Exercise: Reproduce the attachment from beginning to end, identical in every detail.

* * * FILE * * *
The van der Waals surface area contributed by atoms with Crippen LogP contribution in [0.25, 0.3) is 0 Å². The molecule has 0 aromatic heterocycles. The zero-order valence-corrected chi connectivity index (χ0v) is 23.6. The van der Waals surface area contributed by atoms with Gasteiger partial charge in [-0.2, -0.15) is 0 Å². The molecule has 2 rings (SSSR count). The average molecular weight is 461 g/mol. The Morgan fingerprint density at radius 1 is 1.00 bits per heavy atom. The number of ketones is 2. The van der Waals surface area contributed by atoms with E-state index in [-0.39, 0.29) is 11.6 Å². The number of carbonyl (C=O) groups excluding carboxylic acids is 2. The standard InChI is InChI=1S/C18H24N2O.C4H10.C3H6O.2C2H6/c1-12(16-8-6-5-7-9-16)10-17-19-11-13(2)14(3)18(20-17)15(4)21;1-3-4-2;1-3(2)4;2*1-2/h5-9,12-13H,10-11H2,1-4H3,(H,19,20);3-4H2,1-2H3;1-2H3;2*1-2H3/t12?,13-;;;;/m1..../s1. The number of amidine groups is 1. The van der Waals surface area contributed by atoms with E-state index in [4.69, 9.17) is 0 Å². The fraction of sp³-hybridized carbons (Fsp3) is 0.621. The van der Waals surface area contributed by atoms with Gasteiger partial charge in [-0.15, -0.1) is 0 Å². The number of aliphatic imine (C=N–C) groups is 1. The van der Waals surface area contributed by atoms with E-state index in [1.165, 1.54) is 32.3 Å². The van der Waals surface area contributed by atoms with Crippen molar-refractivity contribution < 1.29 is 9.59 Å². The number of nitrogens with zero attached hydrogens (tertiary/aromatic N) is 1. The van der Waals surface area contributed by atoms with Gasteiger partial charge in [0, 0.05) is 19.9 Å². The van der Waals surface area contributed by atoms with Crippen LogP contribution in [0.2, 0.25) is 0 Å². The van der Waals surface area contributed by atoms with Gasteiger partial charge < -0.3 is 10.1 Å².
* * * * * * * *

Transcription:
The van der Waals surface area contributed by atoms with Crippen LogP contribution in [0.25, 0.3) is 0 Å². The molecule has 0 aromatic heterocycles. The zero-order valence-corrected chi connectivity index (χ0v) is 23.6. The van der Waals surface area contributed by atoms with Gasteiger partial charge in [-0.2, -0.15) is 0 Å². The molecule has 2 rings (SSSR count). The average molecular weight is 461 g/mol. The Morgan fingerprint density at radius 1 is 1.00 bits per heavy atom. The number of ketones is 2. The van der Waals surface area contributed by atoms with E-state index in [-0.39, 0.29) is 11.6 Å². The number of carbonyl (C=O) groups excluding carboxylic acids is 2. The standard InChI is InChI=1S/C18H24N2O.C4H10.C3H6O.2C2H6/c1-12(16-8-6-5-7-9-16)10-17-19-11-13(2)14(3)18(20-17)15(4)21;1-3-4-2;1-3(2)4;2*1-2/h5-9,12-13H,10-11H2,1-4H3,(H,19,20);3-4H2,1-2H3;1-2H3;2*1-2H3/t12?,13-;;;;/m1..../s1. The number of amidine groups is 1. The van der Waals surface area contributed by atoms with E-state index in [4.69, 9.17) is 0 Å². The fraction of sp³-hybridized carbons (Fsp3) is 0.621. The van der Waals surface area contributed by atoms with Gasteiger partial charge in [-0.15, -0.1) is 0 Å². The number of aliphatic imine (C=N–C) groups is 1. The van der Waals surface area contributed by atoms with E-state index in [1.165, 1.54) is 32.3 Å². The van der Waals surface area contributed by atoms with Crippen molar-refractivity contribution < 1.29 is 9.59 Å². The number of nitrogens with zero attached hydrogens (tertiary/aromatic N) is 1. The van der Waals surface area contributed by atoms with Gasteiger partial charge in [0, 0.05) is 19.9 Å². The van der Waals surface area contributed by atoms with Crippen LogP contribution in [0.2, 0.25) is 0 Å². The van der Waals surface area contributed by atoms with Gasteiger partial charge < -0.3 is 10.1 Å².